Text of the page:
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Journal of Craniovertebral Junction and Spine
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Year : 2019  |  Volume : 10  |  Issue : 2  |  Page : 94-99

Prevention of lumbar reherniation by the intraoperative use of a radiofrequency bipolar device: A case–control study

1 Department of Biomedicine, Neurosciences and Advanced Diagnostics, Neurosurgical Clinic, School of Medicine, University of Palermo, Palermo, Italy
2 Department of Neurology and Psychiatry, Division of Neurosurgery, “Sapienza” University of Rome, Rome, Italy

Correspondence Address:
Prof. Giovanni Grasso
Neurosurgical Clinic, Department of Biomedicine, Neurosciences and Advanced Diagnostics, School of Medicine, University of Palermo, Via del Vespro 129, Palermo 90100
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Source of Support: None, Conflict of Interest: None

DOI: 10.4103/jcvjs.JCVJS_47_19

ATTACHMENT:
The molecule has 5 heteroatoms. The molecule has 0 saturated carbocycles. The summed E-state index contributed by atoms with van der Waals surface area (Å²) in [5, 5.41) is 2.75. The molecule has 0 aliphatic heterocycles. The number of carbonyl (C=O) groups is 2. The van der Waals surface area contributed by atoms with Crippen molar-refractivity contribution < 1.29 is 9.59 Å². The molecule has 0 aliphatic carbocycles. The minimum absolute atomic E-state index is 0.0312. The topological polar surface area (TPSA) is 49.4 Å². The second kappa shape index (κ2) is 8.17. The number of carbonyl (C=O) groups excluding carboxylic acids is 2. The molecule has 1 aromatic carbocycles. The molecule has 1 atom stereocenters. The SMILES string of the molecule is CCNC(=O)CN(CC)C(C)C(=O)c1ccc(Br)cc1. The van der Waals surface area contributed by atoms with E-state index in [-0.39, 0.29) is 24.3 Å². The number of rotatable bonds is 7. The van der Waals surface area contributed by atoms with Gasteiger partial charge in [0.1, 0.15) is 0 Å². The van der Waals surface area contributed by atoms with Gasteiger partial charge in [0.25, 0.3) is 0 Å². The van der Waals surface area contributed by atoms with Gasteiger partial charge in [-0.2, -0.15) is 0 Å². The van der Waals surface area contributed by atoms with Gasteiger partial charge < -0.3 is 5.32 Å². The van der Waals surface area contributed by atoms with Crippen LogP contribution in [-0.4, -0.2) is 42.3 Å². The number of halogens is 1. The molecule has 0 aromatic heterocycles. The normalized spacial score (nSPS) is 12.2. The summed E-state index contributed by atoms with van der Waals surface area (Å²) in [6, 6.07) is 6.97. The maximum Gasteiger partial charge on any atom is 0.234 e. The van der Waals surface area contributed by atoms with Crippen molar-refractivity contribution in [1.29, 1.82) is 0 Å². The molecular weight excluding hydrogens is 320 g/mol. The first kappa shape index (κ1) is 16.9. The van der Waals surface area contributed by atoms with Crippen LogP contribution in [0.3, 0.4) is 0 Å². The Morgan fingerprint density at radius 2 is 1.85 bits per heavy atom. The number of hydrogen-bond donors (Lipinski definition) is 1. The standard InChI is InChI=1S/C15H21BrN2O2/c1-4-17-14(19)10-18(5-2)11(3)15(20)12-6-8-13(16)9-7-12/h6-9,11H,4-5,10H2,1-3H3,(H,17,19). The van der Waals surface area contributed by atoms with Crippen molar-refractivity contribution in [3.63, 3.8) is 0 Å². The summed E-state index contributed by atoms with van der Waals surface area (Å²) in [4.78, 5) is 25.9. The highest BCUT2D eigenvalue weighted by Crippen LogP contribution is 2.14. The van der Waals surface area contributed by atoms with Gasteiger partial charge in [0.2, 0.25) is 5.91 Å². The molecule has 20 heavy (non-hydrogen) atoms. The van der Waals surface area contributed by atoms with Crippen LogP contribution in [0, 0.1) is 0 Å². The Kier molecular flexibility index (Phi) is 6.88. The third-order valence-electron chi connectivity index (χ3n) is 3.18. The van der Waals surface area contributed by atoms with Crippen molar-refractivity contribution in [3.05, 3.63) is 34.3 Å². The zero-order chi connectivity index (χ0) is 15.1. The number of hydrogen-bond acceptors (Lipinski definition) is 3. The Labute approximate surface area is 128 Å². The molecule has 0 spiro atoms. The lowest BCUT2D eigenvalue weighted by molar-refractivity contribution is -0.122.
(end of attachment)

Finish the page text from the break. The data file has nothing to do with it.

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Objective: The most common complication after lumbar discectomy is reherniation. Although many studies have investigated factors that may increase the reherniation risk, few are agreed upon all. It has been suggested that limited nucleus removal is associated with higher reherniation risk, while more aggressive nucleus removal can result in increased disc degeneration. Here, we assessed the efficacy of a coblation-assisted microdiscectomy in adult patients undergoing single-level disc surgery. Methods: We prospectively compared the reherniation rate in 75 patients (Group 1) undergoing single-level lumbar disc surgery completed with the radiofrequency bipolar system Aquamantys® (Medtronic, Minneapolis, MN, USA) to that of a historical control group (n = 75) matched for variables related to herniation level and characteristics (Group 2). Patients were followed up to 4 years. Reherniations were assessed, pain and function were monitored throughout, and imaging was performed at annual follow-up. Results: The overall symptomatic reherniation rate was 4%. In particular, one case (1.3%) was observed in Group 1 and five (6.7%) in Group 2 (P < 0.05). Magnetic resonance imaging identified a total of 4 (2.7%) asymptomatic reherniations at 12 months, 6 (4%) at 24 and 36 months, and 7 (4.7%) at 48 months. Overall, Group 1 contained one (1.3%) asymptomatic reherniation case, while six (8%) were observed in Group 2 (P < 0.05). Conclusions: The low reherniation rate in patients treated by the coblation-assisted microdiscectomy suggests that this technique may reduce the reherniation risk. Clinical outcomes for pain and function at 4 years follow-up compared favorably with literature data. Randomized controlled trial could confirm these results.

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